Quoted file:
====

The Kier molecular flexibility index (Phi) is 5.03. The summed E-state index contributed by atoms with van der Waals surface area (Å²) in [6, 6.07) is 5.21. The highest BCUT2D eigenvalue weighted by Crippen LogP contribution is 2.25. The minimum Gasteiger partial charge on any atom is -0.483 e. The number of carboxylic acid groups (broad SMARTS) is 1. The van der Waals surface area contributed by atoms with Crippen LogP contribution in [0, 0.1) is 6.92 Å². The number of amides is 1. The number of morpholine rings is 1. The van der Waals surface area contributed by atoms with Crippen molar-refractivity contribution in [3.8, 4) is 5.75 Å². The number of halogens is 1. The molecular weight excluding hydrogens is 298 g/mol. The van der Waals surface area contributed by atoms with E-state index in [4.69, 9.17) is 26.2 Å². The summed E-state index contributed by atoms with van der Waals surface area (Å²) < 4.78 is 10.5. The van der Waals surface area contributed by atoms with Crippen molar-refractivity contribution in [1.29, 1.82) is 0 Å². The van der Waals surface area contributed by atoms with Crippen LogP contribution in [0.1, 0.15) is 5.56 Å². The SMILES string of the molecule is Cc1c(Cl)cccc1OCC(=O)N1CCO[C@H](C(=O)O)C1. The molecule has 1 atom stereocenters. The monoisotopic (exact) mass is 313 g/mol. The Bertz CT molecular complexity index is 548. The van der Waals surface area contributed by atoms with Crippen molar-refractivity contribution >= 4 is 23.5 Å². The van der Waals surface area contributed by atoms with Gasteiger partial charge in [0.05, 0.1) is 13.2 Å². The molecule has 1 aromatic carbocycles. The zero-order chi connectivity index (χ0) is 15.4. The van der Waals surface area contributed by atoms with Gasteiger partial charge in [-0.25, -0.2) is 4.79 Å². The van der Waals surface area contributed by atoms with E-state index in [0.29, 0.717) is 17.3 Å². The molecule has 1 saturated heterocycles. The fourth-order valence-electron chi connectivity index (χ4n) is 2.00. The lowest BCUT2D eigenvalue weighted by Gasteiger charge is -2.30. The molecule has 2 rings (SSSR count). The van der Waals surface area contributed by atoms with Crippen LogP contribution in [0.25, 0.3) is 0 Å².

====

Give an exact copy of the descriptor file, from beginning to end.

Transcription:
The Kier molecular flexibility index (Phi) is 5.03. The summed E-state index contributed by atoms with van der Waals surface area (Å²) in [6, 6.07) is 5.21. The highest BCUT2D eigenvalue weighted by Crippen LogP contribution is 2.25. The minimum Gasteiger partial charge on any atom is -0.483 e. The number of carboxylic acid groups (broad SMARTS) is 1. The van der Waals surface area contributed by atoms with Crippen LogP contribution in [0, 0.1) is 6.92 Å². The number of amides is 1. The number of morpholine rings is 1. The van der Waals surface area contributed by atoms with Crippen molar-refractivity contribution in [3.8, 4) is 5.75 Å². The number of halogens is 1. The molecular weight excluding hydrogens is 298 g/mol. The van der Waals surface area contributed by atoms with E-state index in [4.69, 9.17) is 26.2 Å². The summed E-state index contributed by atoms with van der Waals surface area (Å²) < 4.78 is 10.5. The van der Waals surface area contributed by atoms with Crippen molar-refractivity contribution in [1.29, 1.82) is 0 Å². The van der Waals surface area contributed by atoms with Crippen LogP contribution in [0.1, 0.15) is 5.56 Å². The SMILES string of the molecule is Cc1c(Cl)cccc1OCC(=O)N1CCO[C@H](C(=O)O)C1. The molecule has 1 atom stereocenters. The monoisotopic (exact) mass is 313 g/mol. The Bertz CT molecular complexity index is 548. The van der Waals surface area contributed by atoms with Crippen molar-refractivity contribution >= 4 is 23.5 Å². The van der Waals surface area contributed by atoms with Gasteiger partial charge in [0.05, 0.1) is 13.2 Å². The molecule has 1 aromatic carbocycles. The zero-order chi connectivity index (χ0) is 15.4. The van der Waals surface area contributed by atoms with Gasteiger partial charge in [-0.25, -0.2) is 4.79 Å². The van der Waals surface area contributed by atoms with E-state index in [0.29, 0.717) is 17.3 Å². The molecule has 1 saturated heterocycles. The fourth-order valence-electron chi connectivity index (χ4n) is 2.00. The lowest BCUT2D eigenvalue weighted by Gasteiger charge is -2.30. The molecule has 2 rings (SSSR count). The van der Waals surface area contributed by atoms with Crippen LogP contribution in [0.25, 0.3) is 0 Å².